More than half of tech firms have had no discussion about the impact of Brexit on business. Of those that have, 1 in 10 have talked about leaving the UK
Just one third of technology and telco firms in the UK, France and Germany have plans in place should Britain vote to leave the European Union next month, highlighting the uncertainty among companies based in the UK and those that have British customers.
A poll commissioned by law firm Pinsent Mason found that 35 percent had an ‘action plan’ in place, but 57 percent had not discussed it at a boardroom level. Of those that had, one in ten admitted to having talked about leaving the UK.
Potential issues include data sovereignty laws, freedom of movement of staff, work visas, as well as access to markets.
No plan B
“If the UK vote is in favour of leaving the EU, there will be profound implications for all businesses irrespective of whether they operate or trade in – or with – the UK,” said Guy Lougher, partner and Head of the Brexit Advisory Team at Pinsent Masons.
“Many businesses now admit to being in denial during the Scottish referendum about how close the vote would be. People are more switched on this time, but I think find the prospect of Brexit a little overwhelming.”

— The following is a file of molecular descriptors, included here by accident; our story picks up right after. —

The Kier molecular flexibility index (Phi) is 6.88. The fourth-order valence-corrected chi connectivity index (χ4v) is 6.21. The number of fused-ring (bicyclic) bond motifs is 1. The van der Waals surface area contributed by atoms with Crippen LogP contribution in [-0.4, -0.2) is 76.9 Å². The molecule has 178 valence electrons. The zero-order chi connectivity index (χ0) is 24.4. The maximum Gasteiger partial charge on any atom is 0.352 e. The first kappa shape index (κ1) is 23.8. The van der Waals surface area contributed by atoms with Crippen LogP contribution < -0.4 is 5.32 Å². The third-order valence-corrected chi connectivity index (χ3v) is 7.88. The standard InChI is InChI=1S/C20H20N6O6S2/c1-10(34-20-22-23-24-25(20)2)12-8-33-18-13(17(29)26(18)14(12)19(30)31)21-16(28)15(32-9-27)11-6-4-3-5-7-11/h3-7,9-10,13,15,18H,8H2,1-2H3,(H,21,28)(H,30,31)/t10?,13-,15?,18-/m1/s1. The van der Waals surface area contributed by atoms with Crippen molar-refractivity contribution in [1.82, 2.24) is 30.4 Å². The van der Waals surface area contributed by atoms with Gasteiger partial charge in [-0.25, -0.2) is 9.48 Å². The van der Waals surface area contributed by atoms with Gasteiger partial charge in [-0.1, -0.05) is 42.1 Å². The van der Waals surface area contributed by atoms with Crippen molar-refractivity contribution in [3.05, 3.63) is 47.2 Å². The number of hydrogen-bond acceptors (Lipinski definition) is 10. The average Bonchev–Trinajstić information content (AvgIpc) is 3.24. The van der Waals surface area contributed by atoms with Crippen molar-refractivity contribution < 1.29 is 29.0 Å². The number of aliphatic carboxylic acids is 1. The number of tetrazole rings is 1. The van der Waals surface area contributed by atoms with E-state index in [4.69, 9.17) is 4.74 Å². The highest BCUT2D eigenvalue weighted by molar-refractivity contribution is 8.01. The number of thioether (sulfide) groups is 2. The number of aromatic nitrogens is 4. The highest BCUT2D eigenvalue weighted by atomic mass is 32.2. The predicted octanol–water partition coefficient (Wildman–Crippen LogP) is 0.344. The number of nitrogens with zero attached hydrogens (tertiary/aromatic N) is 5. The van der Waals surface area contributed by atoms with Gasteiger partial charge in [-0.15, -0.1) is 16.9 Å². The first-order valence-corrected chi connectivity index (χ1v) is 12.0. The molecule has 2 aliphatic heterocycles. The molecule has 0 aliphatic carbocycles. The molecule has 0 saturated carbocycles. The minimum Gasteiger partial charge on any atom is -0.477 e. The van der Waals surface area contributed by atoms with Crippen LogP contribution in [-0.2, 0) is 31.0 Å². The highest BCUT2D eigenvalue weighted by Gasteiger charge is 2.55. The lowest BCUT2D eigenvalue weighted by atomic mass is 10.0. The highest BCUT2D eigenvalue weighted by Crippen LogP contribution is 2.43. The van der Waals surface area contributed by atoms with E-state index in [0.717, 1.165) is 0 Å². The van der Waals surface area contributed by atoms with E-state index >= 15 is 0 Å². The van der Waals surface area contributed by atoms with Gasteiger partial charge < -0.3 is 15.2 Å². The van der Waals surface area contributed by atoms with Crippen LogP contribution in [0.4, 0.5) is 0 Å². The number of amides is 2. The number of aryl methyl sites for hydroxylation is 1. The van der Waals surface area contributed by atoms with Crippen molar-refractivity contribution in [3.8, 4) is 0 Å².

“There are some simple things that businesses can do. Foremost among those should be identifying any business-critical contracts and considering if they are future-proof.
“Any agreements which specifically reference the EU as the territory governed by the contract may lack clarity. It is likely to be easier to agree amendments to those agreements now, especially where contracts have not yet been signed, rather than after a vote when the people on the other side of the table will know that the clock is ticking.”
Tech in favour of EU
Research from industry body techUK suggests 70 percent of its members want to stay in the EU, 15 percent want to leave and 15 percent don’t know. The majority support the UK’s membership because it makes the country more attractive to international investment, makes the UK more globally competitive and gives it a more favourable trading relationship with other members.
“There is a strong message from the tech industry that Europe is good for business. Tech leaders are clear that the UK needs to be holding the pen on the laws that affect their businesses,” said Julian David, techUK CEO.
“A vote to remain is a vote to ensure the UK voice is at the heart of policies that support the UK’s most innovative sector to continue to grow and create jobs. A vote leave would mean that the UK tech industry would lose its voice on the issues that matter most.”
A separate study from Tech London Advocates showed 87 percent of its members oppose a ‘Brexit’.
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